Full disclosure: We enjoy karaoke, especially on cruise ships. However, there are times, when you are in front of a whole group of people that you don't know -- especially when a number of those people are colleagues -- that you can feel slightly intimidated. Answer: private karaoke booths. With only a handful of your buddies -- the rooms hold between four to eight -- you can sing to your heart's content.
Traditionally on Norwegian ships, the top deck is used for sunning. With sunbathing less popular among Chinese, the space is used Laser Battle on Joy. Sadly, the venue wasn't ready for us to use, but we've done this before on land (think paintballing but without the bullets) and can vouch that it's a whole lot of fun. Yes, the hunt for a quiet space on a Sun Deck is important to a lot of cruisers, but it's not like Bliss will be short of space (and why not retrofit it onto the other big ships?).
Family Connected Suites
In the new Concierge class, these suites consist of a master bedroom with bathroom, a living space with a sofa and table and plenty of closets and a second, smaller bedroom with a bed, a Pullman and a shower room attached. The rooms have a virtual balcony instead of a real one. We loved the thoughtful layout, the generous use of space and multiple storage options, and can definitely see these cabins being a big hit on future ships.
Anyone familiar with the Breakaway class of ships (Breakaway, Getaway and Escape) will know that the casino is not enclosed and that smoking is permitted for players. The result is a residual smoke smell across a large area of the ship, which will be even more invasive on Joy, where the casino takes almost the entirety of Deck 7.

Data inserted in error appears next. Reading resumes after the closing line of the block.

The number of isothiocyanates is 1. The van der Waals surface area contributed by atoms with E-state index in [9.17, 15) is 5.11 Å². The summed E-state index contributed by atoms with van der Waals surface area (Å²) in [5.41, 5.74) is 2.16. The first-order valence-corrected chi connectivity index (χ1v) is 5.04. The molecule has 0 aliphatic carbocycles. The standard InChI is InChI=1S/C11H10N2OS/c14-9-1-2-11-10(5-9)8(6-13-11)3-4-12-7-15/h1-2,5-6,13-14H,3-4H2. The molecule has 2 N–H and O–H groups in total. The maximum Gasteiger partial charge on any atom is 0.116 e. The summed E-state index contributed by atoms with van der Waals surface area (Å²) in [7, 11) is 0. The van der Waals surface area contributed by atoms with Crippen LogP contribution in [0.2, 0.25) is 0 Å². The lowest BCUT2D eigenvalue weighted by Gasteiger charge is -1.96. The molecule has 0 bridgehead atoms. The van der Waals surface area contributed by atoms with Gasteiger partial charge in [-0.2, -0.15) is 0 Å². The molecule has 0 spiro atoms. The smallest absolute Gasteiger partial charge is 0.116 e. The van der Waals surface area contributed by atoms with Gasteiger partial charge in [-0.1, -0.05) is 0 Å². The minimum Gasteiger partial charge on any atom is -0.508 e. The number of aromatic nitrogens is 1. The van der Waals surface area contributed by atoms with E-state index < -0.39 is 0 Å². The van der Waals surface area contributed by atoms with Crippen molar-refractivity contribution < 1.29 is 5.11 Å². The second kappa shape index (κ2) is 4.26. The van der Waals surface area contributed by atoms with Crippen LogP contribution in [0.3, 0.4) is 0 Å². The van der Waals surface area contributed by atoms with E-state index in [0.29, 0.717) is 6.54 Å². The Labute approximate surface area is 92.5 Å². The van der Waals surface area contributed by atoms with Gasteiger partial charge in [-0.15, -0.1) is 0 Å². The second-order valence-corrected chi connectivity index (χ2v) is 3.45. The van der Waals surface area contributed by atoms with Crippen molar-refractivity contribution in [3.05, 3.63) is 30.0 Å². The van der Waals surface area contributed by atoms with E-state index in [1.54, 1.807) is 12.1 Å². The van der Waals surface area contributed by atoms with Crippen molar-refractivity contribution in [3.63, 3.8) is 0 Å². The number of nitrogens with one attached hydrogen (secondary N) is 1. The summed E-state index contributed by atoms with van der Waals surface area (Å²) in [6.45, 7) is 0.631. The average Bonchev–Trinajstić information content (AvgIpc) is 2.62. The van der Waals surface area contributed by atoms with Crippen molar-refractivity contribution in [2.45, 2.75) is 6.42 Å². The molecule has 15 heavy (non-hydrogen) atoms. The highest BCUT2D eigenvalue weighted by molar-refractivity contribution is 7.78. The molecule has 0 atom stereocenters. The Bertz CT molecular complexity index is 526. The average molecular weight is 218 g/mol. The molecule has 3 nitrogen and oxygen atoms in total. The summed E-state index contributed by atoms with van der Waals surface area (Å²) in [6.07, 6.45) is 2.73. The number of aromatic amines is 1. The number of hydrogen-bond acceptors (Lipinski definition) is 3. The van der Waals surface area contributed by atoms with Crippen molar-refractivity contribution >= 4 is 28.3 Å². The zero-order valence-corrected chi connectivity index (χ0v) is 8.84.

The Serenity Park was conceived as a gorgeous open space for Chinese passengers who wanted the outdoors, without a huge pool or sunbathing area. But with fake trees, a winding path surrounded by Astroturf and a pool that seems like an afterthought, this would clearly not work on a European or Caribbean-bound ship. (It's also right near the kid's splash area so we're not sure how serene it will actually be).
Concierge Class and Concierge Lounge
A new class designed especially for Joy, Concierge Class includes 100 large balcony cabins, which are about twice the size of a regular balcony cabin and include extra features like a coffee machine; Bulgari bathroom products; a wider, longer balcony; bigger TV and a walk-in wardrobe. The bathroom also has a tub. Concierge is considered a step below The Haven suites; the cabins do not have access to a private swimming pool, for example, or key card access. They do have exclusive access to a vast Concierge Lounge with its own bar, however.
But that's not the main draw. The big wow is the Lounge's double-height, floor-to-ceiling glass windows, which are absolutely jaw-dropping. This area will become the Observation Lounge on Bliss, open to all passengers. We feel that there would still be a demand for the Concierge cabins, however, even without exclusive access to the lounge.
--By Adam Coulter, Managing Editor, U.K.